Researchers have developed a functional precision medicine approach that targets cancer by combining genetic testing with a new way to test individual drugs on tumor samples. The results of the clinical study were published in Nature Medicine.

Apr 11, 2024

AI race heats up as OpenAI, Google and Mistral release new models

Posted by in category: robotics/AI

Launches within 12 hours of one another, and more activity expected in industry over summer.

Apr 11, 2024

Arkansas man receives world’s first eye transplant

Posted by in categories: biotech/medical, military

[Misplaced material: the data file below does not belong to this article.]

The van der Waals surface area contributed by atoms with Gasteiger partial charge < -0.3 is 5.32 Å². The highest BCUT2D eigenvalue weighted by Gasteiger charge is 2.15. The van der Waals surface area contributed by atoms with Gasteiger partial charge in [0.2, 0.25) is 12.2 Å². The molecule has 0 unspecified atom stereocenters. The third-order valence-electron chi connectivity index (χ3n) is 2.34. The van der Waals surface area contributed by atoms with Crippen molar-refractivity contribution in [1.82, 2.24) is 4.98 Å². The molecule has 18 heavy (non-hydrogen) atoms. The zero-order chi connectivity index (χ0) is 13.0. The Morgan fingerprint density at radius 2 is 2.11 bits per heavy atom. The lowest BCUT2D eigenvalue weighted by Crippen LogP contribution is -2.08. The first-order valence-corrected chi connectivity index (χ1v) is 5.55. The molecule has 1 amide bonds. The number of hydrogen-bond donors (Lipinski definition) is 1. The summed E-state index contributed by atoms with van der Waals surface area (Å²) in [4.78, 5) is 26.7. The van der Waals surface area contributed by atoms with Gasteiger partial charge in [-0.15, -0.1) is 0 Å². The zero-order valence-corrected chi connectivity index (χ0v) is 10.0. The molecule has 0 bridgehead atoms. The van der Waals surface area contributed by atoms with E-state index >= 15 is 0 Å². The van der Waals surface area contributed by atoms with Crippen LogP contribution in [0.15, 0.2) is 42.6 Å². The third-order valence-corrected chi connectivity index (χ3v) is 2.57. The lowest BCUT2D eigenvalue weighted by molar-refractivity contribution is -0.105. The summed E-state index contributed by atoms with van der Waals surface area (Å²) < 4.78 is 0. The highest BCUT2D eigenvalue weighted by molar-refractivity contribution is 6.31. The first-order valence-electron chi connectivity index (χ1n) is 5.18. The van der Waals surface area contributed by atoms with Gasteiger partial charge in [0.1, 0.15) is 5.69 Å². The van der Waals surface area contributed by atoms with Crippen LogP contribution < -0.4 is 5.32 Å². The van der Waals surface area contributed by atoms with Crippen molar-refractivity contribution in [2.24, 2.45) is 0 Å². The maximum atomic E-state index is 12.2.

Surgeons at NYU Langone have performed the world’s first whole eye transplant. The recipient can’t see out of his new eye, but it’s still healthy more than five months after the operation — putting doctors a major step closer to restoring vision with donor eyes in the future.

The patient: Aaron James, a 46-year-old military vet living in Arkansas, was working as a high-voltage lineman in 2021 when he came in contact with a live wire. The accident caused severe burns that led to the loss of his left eye, his nose, his mouth, half of his face, and his left arm from just above the elbow.

Continue reading “Arkansas man receives world’s first eye transplant” »

Apr 11, 2024

How to Speed up a Quantum Network

Posted by in categories: computing, particle physics, quantum physics